Thursday, September 22, 2016

Bug Reports

I saw the following tweet earlier today.  Still earlier in the day I read a post on Mark Guzdial’s blog about Barriers to Stack Overflow Use for Females which had me thinking about how people ask for help on Stack Overflow.

What is the connection? Well it seems to me that one source of frustration and negativity on Stack Overflow is related to people not reporting bugs well. In general beginners do a poor job of reporting bugs. Experts, like those on Stack Overflow, often lack patience with poor bug reports.  Teachers don’t have the option to be impatient though. It is our job to work with students to help them understand. That means helping them learn to report bugs.

A student will often start by reporting “my program doesn’t work.” Somehow they think that is enough information. Of course it is not. The definition of a program not working is a broad one. “Why doesn’t your program work? Because you have done something wrong.” Two completely accurate statements without a trace of enlightenment in them.

Often I mind myself asking “What does ‘doesn’t work’ mean?” The process of analysis and developing an understanding of the basic problem has to be taught. Students don’t always know how to describe the problem.  It is as if they stop thinking when something unexpected happens. Part of teaching has to be to help students look for and acquire more information about the problems they are seeing.

Another problem is a lack of vocabulary. What is a stack overflow anyway? Sure an experienced person knows but the student decides that maybe he can have his function call itself soon discovers that “something bad happens” even if he doesn’t understand why it happened.

One of the things I have to get students to share when they have troubles is what problem are they drying to solve. What they think is the solution my be breaking because it really isn’t a good way (or a way at all) to do what they need. Explaining the problem they are hoping to solve often leads directly to understanding what is really going wrong with a project.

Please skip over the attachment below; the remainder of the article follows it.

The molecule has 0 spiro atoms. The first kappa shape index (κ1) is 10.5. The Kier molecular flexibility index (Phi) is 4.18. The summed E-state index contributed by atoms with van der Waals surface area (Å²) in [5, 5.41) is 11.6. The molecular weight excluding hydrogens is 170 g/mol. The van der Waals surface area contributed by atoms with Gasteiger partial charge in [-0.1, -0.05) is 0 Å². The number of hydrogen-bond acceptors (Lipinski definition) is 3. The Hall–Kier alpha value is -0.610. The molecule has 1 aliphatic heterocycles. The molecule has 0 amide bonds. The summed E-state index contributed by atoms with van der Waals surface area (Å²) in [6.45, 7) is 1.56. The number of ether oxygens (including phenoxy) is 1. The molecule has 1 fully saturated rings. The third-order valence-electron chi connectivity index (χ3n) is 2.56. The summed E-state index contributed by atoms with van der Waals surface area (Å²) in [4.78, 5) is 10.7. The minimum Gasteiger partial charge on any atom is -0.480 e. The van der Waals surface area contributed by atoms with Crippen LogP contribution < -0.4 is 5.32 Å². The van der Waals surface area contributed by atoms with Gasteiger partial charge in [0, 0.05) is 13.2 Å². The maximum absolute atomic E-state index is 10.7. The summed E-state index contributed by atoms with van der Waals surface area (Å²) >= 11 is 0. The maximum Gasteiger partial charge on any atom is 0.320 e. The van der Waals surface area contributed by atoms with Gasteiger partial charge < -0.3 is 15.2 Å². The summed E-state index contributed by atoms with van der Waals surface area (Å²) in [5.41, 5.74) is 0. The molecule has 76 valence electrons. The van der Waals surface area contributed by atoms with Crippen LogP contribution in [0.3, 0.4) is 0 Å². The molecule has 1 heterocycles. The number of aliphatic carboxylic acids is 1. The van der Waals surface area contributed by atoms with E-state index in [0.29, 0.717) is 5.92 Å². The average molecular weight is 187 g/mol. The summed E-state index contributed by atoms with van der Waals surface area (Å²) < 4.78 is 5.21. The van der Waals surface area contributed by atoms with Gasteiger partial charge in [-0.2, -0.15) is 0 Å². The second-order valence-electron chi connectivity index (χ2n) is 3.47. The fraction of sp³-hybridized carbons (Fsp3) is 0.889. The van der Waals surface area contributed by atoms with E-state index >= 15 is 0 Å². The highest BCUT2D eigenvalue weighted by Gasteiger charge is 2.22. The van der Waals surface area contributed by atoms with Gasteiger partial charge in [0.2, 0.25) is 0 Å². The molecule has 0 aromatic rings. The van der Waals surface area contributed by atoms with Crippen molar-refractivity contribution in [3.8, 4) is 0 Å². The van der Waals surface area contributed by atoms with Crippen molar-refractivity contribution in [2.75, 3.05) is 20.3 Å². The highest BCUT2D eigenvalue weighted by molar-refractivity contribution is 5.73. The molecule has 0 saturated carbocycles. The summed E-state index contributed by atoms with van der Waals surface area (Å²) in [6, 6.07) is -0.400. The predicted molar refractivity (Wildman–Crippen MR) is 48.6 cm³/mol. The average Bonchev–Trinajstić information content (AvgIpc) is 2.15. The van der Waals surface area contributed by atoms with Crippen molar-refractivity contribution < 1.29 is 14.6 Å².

Student’s usually want and sometimes need hints (Would You Like a Hint? ) but we have to help them learn how to report/explain their issues first. If not we’re not really helping them learn at all. We’d just be giving answers away.

1 comment:

Garth said...

I look through the textbooks and resources I use and it is amazing how limited they are in teaching how to chase down bugs. The simple technique of putting some extra Print statements in the code to follow variables is often over looked. The idea of writing a little code then testing instead of typing for 15 minutes then testing is never, ever discussed. Teaching perfect coding is easy. Teaching how to chase down a simple typo or a logic error in an algorithm is not. In my class lectures I deliberately make errors and have the kids observe the effect of those errors in the editor and in the output.